White House press secretary Robert Gibbs acknowledged Thursday morning that White House deputy chief of staff Jim Messina talked last September with Andrew Romanoff, the former speaker of the Colorado House of Representatives, about possible administration jobs he might be qualified for if he didn’t challenge Sen. Michael Bennet, D-Colo., in the Democratic primary.
Last night, Romanoff issued a statement stating that Messina had floated the possibility of three jobs -- including two at the US Agency for International Development -- if he didn’t run for Senate. Romanoff turned Messina down and is challenging Bennet, whom President Obama endorsed.
The Gibbs statement didn’t contradict the one offered last night by Romanoff, though Gibbs added that Romanoff had “applied for a position at USAID during the Presidential transition. He filed this application through the Transition on-line process. After the new administration took office, he followed up by phone with White House personnel.”
Gibbs said that “Messina called and emailed Romanoff last September to see if he was still interested in a position at USAID, or if, as had been reported, he was running for the US Senate. Months earlier, the President had endorsed Senator Michael Bennet for the Colorado seat, and Messina wanted to determine if it was possible to avoid a costly battle between two supporters. But Romanoff said that he was committed to the Senate race and no longer interested in working for the Administration, and that ended the discussion. As Mr. Romanoff has stated, there was no offer of a job.”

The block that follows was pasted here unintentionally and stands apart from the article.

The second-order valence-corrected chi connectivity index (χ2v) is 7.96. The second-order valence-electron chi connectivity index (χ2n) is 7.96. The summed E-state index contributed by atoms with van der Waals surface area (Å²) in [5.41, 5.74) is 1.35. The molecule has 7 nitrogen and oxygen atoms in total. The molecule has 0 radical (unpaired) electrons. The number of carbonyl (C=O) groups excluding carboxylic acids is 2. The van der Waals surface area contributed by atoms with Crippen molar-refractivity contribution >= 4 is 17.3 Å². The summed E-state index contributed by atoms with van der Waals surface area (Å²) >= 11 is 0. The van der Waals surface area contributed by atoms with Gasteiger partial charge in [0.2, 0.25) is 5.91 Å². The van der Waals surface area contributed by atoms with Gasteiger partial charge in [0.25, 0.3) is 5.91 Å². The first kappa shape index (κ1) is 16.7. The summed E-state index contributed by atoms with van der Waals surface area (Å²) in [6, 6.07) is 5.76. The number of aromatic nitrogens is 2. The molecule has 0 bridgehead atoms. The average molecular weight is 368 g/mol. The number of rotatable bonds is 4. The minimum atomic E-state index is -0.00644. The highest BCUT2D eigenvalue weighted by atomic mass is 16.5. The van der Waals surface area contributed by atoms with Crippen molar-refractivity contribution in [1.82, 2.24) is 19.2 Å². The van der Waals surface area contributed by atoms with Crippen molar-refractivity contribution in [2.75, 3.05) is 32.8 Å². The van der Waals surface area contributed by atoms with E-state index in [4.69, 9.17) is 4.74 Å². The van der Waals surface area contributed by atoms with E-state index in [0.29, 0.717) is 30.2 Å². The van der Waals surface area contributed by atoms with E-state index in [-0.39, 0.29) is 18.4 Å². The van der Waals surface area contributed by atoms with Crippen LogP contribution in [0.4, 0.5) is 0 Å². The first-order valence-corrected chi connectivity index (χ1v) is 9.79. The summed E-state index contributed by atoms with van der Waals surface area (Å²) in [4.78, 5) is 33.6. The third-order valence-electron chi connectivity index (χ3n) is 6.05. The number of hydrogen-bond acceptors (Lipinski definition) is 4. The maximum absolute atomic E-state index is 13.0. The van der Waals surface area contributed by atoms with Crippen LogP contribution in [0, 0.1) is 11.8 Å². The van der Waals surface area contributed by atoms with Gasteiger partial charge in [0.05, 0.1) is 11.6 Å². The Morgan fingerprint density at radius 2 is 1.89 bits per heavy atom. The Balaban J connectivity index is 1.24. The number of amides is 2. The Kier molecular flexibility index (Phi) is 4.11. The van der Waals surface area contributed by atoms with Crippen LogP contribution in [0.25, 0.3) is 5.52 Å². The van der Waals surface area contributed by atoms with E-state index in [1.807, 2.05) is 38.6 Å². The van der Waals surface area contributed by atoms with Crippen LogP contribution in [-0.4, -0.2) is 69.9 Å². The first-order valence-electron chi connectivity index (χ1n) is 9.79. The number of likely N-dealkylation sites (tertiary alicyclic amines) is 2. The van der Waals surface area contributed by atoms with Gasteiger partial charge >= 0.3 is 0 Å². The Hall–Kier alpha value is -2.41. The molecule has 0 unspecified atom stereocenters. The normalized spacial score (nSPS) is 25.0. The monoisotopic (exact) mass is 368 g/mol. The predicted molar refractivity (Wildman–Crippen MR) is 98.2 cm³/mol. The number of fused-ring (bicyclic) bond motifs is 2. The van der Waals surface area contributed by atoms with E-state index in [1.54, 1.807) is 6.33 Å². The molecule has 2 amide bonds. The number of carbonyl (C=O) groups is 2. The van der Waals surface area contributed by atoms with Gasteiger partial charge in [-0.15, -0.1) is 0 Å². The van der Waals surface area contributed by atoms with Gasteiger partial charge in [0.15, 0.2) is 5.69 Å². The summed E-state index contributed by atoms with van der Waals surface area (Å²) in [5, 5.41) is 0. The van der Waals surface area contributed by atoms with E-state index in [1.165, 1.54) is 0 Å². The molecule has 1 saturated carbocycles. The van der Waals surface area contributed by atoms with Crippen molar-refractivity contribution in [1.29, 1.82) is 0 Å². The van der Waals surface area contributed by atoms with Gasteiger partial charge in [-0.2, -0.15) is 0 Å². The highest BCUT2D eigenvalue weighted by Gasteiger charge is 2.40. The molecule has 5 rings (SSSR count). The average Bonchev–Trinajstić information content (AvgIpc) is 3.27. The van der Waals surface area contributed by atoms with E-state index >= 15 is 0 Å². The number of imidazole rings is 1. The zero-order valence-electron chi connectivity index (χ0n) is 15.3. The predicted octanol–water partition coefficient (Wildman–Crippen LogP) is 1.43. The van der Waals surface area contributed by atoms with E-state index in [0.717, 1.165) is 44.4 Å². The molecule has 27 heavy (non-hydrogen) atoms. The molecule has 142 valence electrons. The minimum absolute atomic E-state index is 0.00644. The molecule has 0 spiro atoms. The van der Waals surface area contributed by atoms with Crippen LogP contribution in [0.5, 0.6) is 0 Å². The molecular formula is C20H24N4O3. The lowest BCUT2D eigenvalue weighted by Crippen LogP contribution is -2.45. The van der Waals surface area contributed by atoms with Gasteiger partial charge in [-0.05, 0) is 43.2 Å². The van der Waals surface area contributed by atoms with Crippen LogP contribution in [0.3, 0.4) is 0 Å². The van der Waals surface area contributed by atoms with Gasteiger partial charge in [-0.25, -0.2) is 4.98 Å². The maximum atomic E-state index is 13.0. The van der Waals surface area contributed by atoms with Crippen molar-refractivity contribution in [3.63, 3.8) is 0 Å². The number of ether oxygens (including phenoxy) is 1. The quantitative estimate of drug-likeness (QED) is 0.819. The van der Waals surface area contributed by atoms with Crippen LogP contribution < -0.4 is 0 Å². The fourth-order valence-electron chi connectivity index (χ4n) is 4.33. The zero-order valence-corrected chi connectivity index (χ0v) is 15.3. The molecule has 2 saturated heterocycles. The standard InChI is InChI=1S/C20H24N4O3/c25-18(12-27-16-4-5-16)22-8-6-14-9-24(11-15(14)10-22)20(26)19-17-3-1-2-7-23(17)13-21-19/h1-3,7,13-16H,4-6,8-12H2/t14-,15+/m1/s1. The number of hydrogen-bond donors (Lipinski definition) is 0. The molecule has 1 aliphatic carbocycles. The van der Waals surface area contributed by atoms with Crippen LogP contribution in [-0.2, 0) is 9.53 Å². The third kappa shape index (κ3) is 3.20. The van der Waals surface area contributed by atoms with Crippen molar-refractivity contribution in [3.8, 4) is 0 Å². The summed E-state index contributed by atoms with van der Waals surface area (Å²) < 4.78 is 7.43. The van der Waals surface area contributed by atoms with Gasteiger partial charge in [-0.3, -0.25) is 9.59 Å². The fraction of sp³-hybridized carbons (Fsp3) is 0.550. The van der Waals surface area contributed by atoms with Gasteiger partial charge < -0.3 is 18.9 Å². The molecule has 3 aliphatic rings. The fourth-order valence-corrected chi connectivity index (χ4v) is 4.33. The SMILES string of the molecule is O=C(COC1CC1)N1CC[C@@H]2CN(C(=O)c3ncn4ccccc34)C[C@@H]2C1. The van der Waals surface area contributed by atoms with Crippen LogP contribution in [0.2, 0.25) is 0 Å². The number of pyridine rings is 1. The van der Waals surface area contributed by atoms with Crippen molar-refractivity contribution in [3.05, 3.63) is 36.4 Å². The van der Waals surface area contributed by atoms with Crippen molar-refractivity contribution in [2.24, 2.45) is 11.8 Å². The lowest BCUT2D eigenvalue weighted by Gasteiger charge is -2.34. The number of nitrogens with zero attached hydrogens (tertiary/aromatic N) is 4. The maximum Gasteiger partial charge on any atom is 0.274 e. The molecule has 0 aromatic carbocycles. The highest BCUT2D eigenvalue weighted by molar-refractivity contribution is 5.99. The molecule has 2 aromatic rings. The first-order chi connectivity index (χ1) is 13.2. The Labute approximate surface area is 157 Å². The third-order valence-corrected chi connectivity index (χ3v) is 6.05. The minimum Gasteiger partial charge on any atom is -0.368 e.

The job discussions have received added attention after the controversy involving the White House enlisting former President Bill Clinton to try to convince Rep. Joe Sestak, D-Penn., to not challenge Sen. Arlen Specter, D-Penn., in the Pennsylvania primary. Sestak, too, decided to run and he ultimately beat Specter.
Bennet has led Romanoff in public polling; the Colorado Democratic primary is in August.
-- Jake Tapper